Here is Tom Sito as a Russian — with one of those black cossack hats on and a sword close at hand, looking for the enemy — but according to James Fuji, finding something much more welcome than some opposing military force.

This is an excerpt from Drawn To Life. Drawn to Life Volume 2 can be purchased at Amazon.comBN.com, and wherever fine books can be found.

Walt Stanchfield

(1919–2000) was an American animator, writer and teacher. Stanchfield is known for work on a series of classic animated feature films at Walt Disney Studios and his mentoring of Disney animators.

Don Hahn

Don Hahm produced the classic Beauty and the Beast, the first animated film nominated for a Best Picture Oscar from the Motion Picture Academy of the Arts and Sciences.  Hahn’s next film, The Lion King, broke box-office records to become the top-grossing traditionally animated film in Disney history.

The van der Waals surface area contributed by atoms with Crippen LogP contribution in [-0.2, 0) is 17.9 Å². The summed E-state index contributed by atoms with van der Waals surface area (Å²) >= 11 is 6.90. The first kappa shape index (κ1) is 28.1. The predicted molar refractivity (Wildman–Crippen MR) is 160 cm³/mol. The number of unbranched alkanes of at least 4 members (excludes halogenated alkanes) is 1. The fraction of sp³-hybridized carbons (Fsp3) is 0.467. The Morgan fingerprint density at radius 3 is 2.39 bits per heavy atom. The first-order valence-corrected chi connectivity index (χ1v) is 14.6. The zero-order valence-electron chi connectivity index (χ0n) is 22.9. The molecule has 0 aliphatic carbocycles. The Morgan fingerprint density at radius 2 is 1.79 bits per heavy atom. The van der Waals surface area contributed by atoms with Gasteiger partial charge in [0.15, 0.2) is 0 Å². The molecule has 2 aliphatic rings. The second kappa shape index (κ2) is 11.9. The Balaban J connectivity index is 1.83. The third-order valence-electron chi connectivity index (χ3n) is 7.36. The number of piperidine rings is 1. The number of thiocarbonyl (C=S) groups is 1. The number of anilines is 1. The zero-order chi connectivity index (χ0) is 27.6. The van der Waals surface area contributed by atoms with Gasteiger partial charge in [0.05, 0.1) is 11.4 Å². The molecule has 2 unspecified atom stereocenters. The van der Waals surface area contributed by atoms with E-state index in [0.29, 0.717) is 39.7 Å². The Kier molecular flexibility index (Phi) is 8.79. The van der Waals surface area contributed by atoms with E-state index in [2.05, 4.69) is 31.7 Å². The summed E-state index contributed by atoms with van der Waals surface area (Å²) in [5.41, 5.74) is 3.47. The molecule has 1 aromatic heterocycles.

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Oct08
2014

By: Elyse                Categories: AnimationBooks

Cutting: What Part of the Action Do You Show?

- If you only show the anticipation of an action, the audience will wonder if the action happened or whether it will happen in the future.

- If you show just the aftermath of an action, you imply that the event already happened before we arrived to see it.

- If you show the lead up to the event then cut to after it, you imply that the event happened but while we were away from the scene.

- Whenever you don’t show the event but imply that it happened, the audience will create it in their own minds.

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Oct06
2014

By: Elyse                Categories: AnimationInspirationInterviews